I must admit that preparing, cooking, and canning homemade tomato sauce is not an easy job. But having dozens of jars with healthy and delicious sauce in the pantry for the next year is a true reward.
I’m familiar with making tomato sauce at home because my grandmother and then my mother made dozens of jars every summer. They prepared it and cooked it outdoors on a fire in the yard, to avoid heating the kitchen too much.
They used to ask me to help them with chopping the tomatoes and passing them through the tomato sauce maker. I didn't enjoy the task every time – I even remember I once crushed my finger in the sauce maker and it hurt a lot – but I’ve learned some things about homemade tomato sauce from those moments.
Preparing homemade tomato sauce with fresh tomatoes
If you use 15 pounds (6.8 kilos) of ripe tomatoes, you’ll get about 8 pints (3.8 liters) of homemade tomato sauce. Use ripe tomatoes. We recommend you use big tomatoes, like beefsteak tomatoes, because they have thick flesh.
For this quantity of tomatoes, you’ll also need 1/4 to 1/2 cup freshly squeezed lemon juice or red wine vinegar, and about 2 teaspoons of salt (but this is optional). The cooking time will be about 1 hour.
If you decide to make more tomato sauce, you should buy tomatoes in bulk, preferably direct from farms. Also, adjust the lemon juice and salt quantities and consider a longer cooking time.
Here are the steps to follow for making tomato sauce at home:
1. Peel the tomatoes
You can simply peel the tomatoes using a knife or you can poach them. For poaching, bring a pot of water to a boil and fill a large bowl with ice and water. Core out the stems from the tomatoes and slice a shallow ‘X’ on the bottom of each tomato. Sink several tomatoes into the boiling water, depending on their size. Keep them in the water until you see the skin starting to wrinkle and split, 45 to 60 seconds. Using a slotted spoon, lift the tomatoes out and place them in the ice water. Continue with the rest of the tomatoes. At the same time, transfer the cooled tomatoes from the ice water to another large bowl. When you finish poaching and cooling the tomatoes, peel them using your hands.
2. Blend the tomatoes
Start by chopping the tomatoes coarsely. Then work in batches and blend the tomatoes into a sauce using your food processor (fitted with the blade attachment). You can either make a chunkier sauce by pulsing a few times, or make a thinner puréed sauce if you process until smooth. You can also use a food mill if you want a smoother sauce, without seeds.
3. Simmer the tomato sauce
Once you blend the tomatoes, transfer the sauce to a stock pot. Bring the tomato sauce to a simmer over medium heat. From then on, continue simmering, stirring occasionally, until the sauce reaches the taste and consistency you like, from 30 to 90 minutes.
4. Season the homemade tomato sauce
While simmering, add the lemon juice (or red wine vinegar) and salt. Adding lemon juice or vinegar is a must, to ensure a safe level of acidity for canning. Taste the sauce and add more lemon juice or vinegar if needed.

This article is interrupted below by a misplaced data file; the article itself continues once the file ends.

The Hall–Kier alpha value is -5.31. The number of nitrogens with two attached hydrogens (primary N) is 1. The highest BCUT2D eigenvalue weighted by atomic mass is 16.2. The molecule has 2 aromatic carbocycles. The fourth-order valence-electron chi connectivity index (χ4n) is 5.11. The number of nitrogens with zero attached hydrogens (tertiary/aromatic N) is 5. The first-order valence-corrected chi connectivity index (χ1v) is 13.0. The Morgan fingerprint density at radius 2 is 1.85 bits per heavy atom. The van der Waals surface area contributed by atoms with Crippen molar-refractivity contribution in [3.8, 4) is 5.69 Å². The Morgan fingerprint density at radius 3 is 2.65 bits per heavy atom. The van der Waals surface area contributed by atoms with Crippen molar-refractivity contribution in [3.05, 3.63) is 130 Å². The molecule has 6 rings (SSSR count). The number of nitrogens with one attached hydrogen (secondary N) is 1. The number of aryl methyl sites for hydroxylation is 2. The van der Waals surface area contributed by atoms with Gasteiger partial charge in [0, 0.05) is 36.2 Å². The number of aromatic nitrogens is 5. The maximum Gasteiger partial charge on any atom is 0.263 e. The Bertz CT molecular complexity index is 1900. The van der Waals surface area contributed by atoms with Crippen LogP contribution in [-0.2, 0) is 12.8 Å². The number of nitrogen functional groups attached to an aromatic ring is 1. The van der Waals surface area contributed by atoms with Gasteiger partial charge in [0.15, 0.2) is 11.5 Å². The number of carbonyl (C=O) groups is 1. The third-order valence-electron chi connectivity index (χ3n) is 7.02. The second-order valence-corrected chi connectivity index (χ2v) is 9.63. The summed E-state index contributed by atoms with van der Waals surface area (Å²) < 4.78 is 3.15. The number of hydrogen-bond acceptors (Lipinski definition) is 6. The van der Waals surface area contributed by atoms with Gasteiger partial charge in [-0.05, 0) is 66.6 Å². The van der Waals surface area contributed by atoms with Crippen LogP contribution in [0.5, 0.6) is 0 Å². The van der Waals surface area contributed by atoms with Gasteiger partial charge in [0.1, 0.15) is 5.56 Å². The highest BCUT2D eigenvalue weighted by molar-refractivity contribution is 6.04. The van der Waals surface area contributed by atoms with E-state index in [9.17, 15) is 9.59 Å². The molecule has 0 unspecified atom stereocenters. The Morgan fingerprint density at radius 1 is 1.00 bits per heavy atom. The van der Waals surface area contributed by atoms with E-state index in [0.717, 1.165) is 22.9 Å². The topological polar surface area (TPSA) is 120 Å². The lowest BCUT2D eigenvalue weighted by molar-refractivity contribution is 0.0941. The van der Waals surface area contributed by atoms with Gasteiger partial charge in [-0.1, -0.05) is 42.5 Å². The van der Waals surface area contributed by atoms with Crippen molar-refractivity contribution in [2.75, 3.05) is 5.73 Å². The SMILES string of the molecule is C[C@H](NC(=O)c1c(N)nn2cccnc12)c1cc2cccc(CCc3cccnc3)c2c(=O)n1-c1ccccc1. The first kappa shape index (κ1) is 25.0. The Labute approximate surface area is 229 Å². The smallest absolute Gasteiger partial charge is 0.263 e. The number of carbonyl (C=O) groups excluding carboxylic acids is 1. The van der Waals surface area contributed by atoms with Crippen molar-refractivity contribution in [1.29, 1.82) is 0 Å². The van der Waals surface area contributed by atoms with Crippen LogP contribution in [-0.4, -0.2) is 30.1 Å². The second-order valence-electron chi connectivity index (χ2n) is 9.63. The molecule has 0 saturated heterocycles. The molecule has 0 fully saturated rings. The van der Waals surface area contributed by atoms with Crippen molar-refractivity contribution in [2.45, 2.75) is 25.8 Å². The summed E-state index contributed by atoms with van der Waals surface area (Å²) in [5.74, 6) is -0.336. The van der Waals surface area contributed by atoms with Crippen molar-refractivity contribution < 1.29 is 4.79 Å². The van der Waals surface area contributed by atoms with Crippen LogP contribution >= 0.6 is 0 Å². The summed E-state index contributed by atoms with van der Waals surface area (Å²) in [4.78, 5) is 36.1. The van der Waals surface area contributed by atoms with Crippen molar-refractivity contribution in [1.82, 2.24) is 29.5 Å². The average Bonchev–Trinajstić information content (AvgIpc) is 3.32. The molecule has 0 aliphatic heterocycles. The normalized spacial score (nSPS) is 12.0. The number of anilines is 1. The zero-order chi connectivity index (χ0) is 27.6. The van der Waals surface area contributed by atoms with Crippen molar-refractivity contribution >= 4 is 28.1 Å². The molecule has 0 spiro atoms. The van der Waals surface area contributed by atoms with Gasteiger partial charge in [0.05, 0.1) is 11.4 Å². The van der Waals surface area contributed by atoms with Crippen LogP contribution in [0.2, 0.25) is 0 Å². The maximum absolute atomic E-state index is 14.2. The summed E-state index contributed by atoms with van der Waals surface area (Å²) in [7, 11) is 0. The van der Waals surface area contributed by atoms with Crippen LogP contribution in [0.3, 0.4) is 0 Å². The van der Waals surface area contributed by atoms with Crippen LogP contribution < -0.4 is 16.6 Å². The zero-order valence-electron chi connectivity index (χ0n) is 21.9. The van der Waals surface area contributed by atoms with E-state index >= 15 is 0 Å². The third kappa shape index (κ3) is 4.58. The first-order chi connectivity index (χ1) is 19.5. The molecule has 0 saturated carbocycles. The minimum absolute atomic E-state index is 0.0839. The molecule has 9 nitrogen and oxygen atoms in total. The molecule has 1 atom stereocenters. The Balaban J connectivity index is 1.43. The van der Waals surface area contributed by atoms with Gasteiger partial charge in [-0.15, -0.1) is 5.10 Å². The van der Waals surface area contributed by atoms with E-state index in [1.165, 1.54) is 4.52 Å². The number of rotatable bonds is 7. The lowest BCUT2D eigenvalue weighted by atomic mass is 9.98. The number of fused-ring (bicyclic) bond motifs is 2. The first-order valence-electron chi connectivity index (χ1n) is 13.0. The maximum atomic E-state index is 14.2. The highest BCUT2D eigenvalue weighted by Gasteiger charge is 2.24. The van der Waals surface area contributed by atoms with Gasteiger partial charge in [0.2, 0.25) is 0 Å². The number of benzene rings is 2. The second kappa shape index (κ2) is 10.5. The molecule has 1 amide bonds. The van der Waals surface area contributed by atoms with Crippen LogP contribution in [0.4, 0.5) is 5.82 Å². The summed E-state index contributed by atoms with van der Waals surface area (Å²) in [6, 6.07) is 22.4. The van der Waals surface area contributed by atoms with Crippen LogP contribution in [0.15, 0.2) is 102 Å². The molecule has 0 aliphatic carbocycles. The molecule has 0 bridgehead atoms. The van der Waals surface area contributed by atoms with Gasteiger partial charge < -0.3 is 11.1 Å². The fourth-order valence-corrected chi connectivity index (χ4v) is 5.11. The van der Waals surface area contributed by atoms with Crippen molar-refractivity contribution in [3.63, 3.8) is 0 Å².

5. Preserving the sauce
If you make small amounts of tomato sauce and you plan on using it in less than 3 months, you can let it cool, transfer it to freezer containers or freezer bags, and then keep them into the freezer until you use the sauce.
When you make more tomato sauce, your best option is canning. Use our guide for canning. Canned tomato sauce can be stored in the pantry for at least 1 year. If you notice that any lids do not seal completely, refrigerate that sauce and use it within a week or freeze it for up to 3 months.
How to make your tomato sauce taste better
Most people say that the secret for a perfect homemade tomato sauce consists of ripe tomatoes and the right amount of salt. Still, everyone has their own favorite method for enriching their sauce.
Roast the tomatoes first
Roasting is one of the methods you can use for peeling the tomatoes. But roasting the fruit also changes the sauce's taste. Roasted tomatoes give a robust depth of flavor to a simple sauce.
Add garlic and/or onion
If you add pureed fresh garlic and/or onion in the food processor together with the tomatoes, you’ll have a flavored tomato sauce. Onion adds a thick texture, too.
In cooking, both red and white wine add flavor to any dish. And tomato sauce is no exception from this rule. Red wine gives the sauce richness and robustness, while white wine gives it a fruity flavor. Just make sure you add the wine early in the cooking process, just after the vegetables have softened. That way you make sure the alcohol will cook off, while its flavors remain.
For a different flavor profile, you can try adding dried oregano, thyme, parsley, basil, or chili flakes (the latter if you want to make a hot sauce). You can opt for black pepper too. Add the seasonings after you bring the sauce to a simmer, then cook them together until the sauce is ready. Taste it to try its taste and, if necessary, adjust by adding a little more salt and dried herbs.